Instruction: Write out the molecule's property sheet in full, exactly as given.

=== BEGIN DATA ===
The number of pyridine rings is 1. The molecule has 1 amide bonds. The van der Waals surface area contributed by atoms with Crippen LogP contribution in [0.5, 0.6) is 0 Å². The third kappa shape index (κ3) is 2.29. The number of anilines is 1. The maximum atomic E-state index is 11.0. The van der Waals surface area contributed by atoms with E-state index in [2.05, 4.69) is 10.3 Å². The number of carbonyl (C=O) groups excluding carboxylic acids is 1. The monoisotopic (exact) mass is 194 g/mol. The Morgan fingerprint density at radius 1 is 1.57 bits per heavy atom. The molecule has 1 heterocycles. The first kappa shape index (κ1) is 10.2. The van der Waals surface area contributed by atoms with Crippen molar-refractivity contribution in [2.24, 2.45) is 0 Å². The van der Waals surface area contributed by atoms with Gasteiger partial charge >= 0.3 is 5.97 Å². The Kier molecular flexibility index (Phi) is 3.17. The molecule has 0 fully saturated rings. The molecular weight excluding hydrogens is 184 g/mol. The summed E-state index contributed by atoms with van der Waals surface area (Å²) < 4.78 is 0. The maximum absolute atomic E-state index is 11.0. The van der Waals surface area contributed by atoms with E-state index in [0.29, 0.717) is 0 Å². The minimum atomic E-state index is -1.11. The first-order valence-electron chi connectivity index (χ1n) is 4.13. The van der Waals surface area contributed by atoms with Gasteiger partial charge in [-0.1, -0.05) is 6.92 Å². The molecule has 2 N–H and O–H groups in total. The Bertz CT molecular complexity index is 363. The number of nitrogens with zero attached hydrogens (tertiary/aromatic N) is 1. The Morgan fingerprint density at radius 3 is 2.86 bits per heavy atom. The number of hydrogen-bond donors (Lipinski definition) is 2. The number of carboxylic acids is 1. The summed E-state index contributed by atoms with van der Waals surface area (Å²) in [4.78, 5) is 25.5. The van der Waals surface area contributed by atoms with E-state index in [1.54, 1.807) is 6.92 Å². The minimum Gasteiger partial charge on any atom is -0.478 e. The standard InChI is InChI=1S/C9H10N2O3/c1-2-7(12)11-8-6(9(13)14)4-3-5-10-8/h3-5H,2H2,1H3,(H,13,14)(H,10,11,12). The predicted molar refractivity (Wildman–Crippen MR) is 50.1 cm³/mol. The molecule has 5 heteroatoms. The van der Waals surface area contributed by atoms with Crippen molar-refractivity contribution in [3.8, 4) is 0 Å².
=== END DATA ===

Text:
The number of pyridine rings is 1. The molecule has 1 amide bonds. The van der Waals surface area contributed by atoms with Crippen LogP contribution in [0.5, 0.6) is 0 Å². The third kappa shape index (κ3) is 2.29. The number of anilines is 1. The maximum atomic E-state index is 11.0. The van der Waals surface area contributed by atoms with E-state index in [2.05, 4.69) is 10.3 Å². The number of carbonyl (C=O) groups excluding carboxylic acids is 1. The monoisotopic (exact) mass is 194 g/mol. The Morgan fingerprint density at radius 1 is 1.57 bits per heavy atom. The molecule has 1 heterocycles. The first kappa shape index (κ1) is 10.2. The van der Waals surface area contributed by atoms with Crippen molar-refractivity contribution in [2.24, 2.45) is 0 Å². The van der Waals surface area contributed by atoms with Gasteiger partial charge >= 0.3 is 5.97 Å². The Kier molecular flexibility index (Phi) is 3.17. The molecule has 0 fully saturated rings. The molecular weight excluding hydrogens is 184 g/mol. The summed E-state index contributed by atoms with van der Waals surface area (Å²) < 4.78 is 0. The maximum absolute atomic E-state index is 11.0. The van der Waals surface area contributed by atoms with E-state index in [0.29, 0.717) is 0 Å². The minimum atomic E-state index is -1.11. The first-order valence-electron chi connectivity index (χ1n) is 4.13. The van der Waals surface area contributed by atoms with Gasteiger partial charge in [-0.1, -0.05) is 6.92 Å². The molecule has 2 N–H and O–H groups in total. The Bertz CT molecular complexity index is 363. The number of nitrogens with zero attached hydrogens (tertiary/aromatic N) is 1. The Morgan fingerprint density at radius 3 is 2.86 bits per heavy atom. The number of hydrogen-bond donors (Lipinski definition) is 2. The number of carboxylic acids is 1. The summed E-state index contributed by atoms with van der Waals surface area (Å²) in [4.78, 5) is 25.5. The van der Waals surface area contributed by atoms with E-state index in [1.54, 1.807) is 6.92 Å². The minimum Gasteiger partial charge on any atom is -0.478 e. The standard InChI is InChI=1S/C9H10N2O3/c1-2-7(12)11-8-6(9(13)14)4-3-5-10-8/h3-5H,2H2,1H3,(H,13,14)(H,10,11,12). The predicted molar refractivity (Wildman–Crippen MR) is 50.1 cm³/mol. The molecule has 5 heteroatoms. The van der Waals surface area contributed by atoms with Crippen molar-refractivity contribution in [3.8, 4) is 0 Å².